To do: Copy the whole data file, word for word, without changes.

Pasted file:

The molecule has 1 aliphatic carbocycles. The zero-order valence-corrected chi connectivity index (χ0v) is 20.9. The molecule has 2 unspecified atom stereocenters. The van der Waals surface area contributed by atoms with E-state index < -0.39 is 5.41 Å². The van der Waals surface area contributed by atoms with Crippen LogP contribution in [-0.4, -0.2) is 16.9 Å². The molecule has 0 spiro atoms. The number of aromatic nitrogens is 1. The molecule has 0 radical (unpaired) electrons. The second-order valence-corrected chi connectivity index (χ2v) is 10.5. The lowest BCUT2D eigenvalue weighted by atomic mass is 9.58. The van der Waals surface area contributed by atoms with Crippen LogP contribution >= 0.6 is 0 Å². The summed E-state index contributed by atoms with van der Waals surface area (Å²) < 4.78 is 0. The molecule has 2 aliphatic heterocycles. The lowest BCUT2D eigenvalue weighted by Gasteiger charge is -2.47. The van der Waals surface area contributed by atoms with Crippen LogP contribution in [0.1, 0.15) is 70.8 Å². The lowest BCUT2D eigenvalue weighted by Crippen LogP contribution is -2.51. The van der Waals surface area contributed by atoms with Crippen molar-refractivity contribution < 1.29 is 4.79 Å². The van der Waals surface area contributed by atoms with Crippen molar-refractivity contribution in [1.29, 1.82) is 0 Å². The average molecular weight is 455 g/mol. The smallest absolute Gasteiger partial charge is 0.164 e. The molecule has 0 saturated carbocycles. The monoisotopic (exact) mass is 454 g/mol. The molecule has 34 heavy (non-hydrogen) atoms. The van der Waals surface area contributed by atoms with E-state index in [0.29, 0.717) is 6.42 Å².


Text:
The molecule has 1 aliphatic carbocycles. The zero-order valence-corrected chi connectivity index (χ0v) is 20.9. The molecule has 2 unspecified atom stereocenters. The van der Waals surface area contributed by atoms with E-state index < -0.39 is 5.41 Å². The van der Waals surface area contributed by atoms with Crippen LogP contribution in [-0.4, -0.2) is 16.9 Å². The molecule has 0 spiro atoms. The number of aromatic nitrogens is 1. The molecule has 0 radical (unpaired) electrons. The second-order valence-corrected chi connectivity index (χ2v) is 10.5. The lowest BCUT2D eigenvalue weighted by atomic mass is 9.58. The van der Waals surface area contributed by atoms with Crippen LogP contribution >= 0.6 is 0 Å². The summed E-state index contributed by atoms with van der Waals surface area (Å²) < 4.78 is 0. The molecule has 2 aliphatic heterocycles. The lowest BCUT2D eigenvalue weighted by Gasteiger charge is -2.47. The van der Waals surface area contributed by atoms with Crippen LogP contribution in [0.1, 0.15) is 70.8 Å². The lowest BCUT2D eigenvalue weighted by Crippen LogP contribution is -2.51. The van der Waals surface area contributed by atoms with Crippen molar-refractivity contribution < 1.29 is 4.79 Å². The van der Waals surface area contributed by atoms with Crippen molar-refractivity contribution in [1.29, 1.82) is 0 Å². The average molecular weight is 455 g/mol. The smallest absolute Gasteiger partial charge is 0.164 e. The molecule has 0 saturated carbocycles. The monoisotopic (exact) mass is 454 g/mol. The molecule has 34 heavy (non-hydrogen) atoms. The van der Waals surface area contributed by atoms with E-state index in [0.29, 0.717) is 6.42 Å².